Archive for July, 2009|Monthly archive page
A late-session rally pushed stocks to posting only modest losses Wednesday.
It’s usually the smart money that ends trading.
We’ve seen a number of late-day rallies over the last few weeks.
This market has barely budged to the downside.
Yet Tuesday’s Distribution needs to be factored in. A couple more of them and we’ll start leaning to a Bearish bias.
Heavy-selling Tuesday gives us a glimpse of the Bear’s strength.
If we see a couple more similar down days with volume more than the day before it will be clear warning sign.
While we respect the powerful uptrend, we also believe that gap on the S&P chart made a few weeks ago will be filled.
We’re taking it day-by-day here.
Notch in another day of Accumulation for the S&P 500.
When we say Accumulation we mean that the market rallied on volume greater than the day before.
This is an indication that institutions are favoring the Long side of the market.
We expect the S&P will at the very least hit its 1,000 mark.
These large rounded numbers are like magnets for price-action.
Big Rally + Heavy Volume = Clear Bullish Power
Thursday’s rally came as a surprise, taking out a key former high and undoubtedly burning some short-sellers.
We’re going to take a broad and thorough look at Leadership in this market for our next Weekly Market Report.
Summer’s aren’t known for their rallies. A scenario where institutions may be running up prices for better sell entries may very well at hand.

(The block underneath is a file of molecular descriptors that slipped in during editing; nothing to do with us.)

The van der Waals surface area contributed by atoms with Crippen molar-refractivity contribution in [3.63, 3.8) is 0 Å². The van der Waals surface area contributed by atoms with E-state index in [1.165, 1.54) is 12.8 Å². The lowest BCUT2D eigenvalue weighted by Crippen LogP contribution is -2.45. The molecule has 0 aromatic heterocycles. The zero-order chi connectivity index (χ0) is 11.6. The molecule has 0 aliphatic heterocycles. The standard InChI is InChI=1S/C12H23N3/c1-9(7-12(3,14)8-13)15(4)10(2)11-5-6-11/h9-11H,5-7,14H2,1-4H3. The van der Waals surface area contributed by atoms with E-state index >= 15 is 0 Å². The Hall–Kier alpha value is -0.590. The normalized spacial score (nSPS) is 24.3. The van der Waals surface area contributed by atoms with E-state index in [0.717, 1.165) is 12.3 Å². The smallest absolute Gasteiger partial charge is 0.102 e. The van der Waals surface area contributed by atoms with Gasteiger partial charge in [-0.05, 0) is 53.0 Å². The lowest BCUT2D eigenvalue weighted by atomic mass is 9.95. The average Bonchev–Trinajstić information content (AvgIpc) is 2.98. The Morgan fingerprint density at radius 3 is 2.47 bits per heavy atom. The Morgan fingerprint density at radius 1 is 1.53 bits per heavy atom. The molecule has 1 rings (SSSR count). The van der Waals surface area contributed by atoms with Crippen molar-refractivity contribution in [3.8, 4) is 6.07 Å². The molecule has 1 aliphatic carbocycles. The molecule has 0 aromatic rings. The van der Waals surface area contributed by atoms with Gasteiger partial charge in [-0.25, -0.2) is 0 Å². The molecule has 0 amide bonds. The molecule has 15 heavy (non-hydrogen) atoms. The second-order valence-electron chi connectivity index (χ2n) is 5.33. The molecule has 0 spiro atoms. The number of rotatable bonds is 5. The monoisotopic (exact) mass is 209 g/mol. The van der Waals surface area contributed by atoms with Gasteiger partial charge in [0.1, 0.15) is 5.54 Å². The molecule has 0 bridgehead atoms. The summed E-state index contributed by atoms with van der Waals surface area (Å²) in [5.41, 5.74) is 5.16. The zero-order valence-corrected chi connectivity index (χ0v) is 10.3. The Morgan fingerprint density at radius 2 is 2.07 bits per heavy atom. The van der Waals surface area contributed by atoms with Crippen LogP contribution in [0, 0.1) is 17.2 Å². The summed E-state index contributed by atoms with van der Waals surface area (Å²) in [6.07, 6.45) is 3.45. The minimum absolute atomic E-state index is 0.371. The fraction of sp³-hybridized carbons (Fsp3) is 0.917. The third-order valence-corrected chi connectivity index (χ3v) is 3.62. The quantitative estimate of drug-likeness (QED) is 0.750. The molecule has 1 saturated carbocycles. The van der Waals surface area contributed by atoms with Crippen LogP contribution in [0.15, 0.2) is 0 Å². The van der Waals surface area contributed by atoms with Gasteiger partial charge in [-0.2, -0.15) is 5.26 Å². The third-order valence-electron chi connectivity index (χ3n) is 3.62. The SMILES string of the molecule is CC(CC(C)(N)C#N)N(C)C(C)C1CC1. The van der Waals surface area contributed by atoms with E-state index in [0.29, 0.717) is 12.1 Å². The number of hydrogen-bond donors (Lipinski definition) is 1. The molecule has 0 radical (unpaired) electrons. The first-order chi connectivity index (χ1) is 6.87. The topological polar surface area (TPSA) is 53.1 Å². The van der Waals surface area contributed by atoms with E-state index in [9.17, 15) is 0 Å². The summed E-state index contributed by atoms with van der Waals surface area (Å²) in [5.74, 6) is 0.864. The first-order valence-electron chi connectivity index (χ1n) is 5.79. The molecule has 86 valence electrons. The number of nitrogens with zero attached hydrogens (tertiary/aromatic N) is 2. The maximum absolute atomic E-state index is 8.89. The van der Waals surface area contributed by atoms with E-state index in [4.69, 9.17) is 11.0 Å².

But that doesn’t exclude taking advantage of the nice buy weather with ideal breakout buy candidates lining up.
Mostly flat price-action on the major indexes for Wednesday.
Because volume wasn’t any higher than yesterday’s for the Dow 30, S&P 500 and Nasdaq we’re not going to read to much into it.
What has technicians on alert is the gap left on the S&P when it opened higher a couple weeks ago.
Statistically, those gaps are almost always filled at some point, which means a sell-off erasing recent gains becomes imminent.
But timing such things is tough.
And we’re not pure technicians anyway.
Over time it’s the our understanding that stocks move in the direction of their earnings and price and volume reveal the true trend.
Smart money usually closes trading sessions.
After the major indexes sagged around for most of the day they eventually caught nice bids.
But we also need to take note of what’s going on with Broker Dealers, Semiconductors and Retail, which are also good predictors of trend, and were all negative.
Common sense would leave us to believe the market is tired and due for a pullback.
But markets are known for shredding up common sense scenarios.
We’re not going to make any calls here.
Strong follow-thru from Wednesday’s massive rally has the charts looking more bullish.
We wouldn’t dare step in front of this as sellers. Not unless we saw Leadership start to crumble or heavy sell volume set in.
It pays to be flexible. We have no pride to swallow when it comes to changing our bias.
It’s how we stay profitable.
Hefty buying across the market allowed the Dow 30 and S&P 500 to regain its 50-day moving averages.
This is key. So if it sticks we’re changing our bias to Buyer’s Caution.
More revealing for the potential success of our beloved Growth Stocks will be how well recent breakouts hold up this week.
We’ll save our analysis for the end of the week as more evidence mounts the next two day.
The bounce continues. While buy-volume didn’t take out yesterday’s to qualify for an Accumulation day, it was still strong.
Moving averages are still key. The Nasdaq is just above the all-critical 50-day average, while the Dow 30 and S&P 500 are below.
We’re not going to change our Seller’s bias until those averages are taken out.
It’s still earnings season. High volatility in here may still be expected.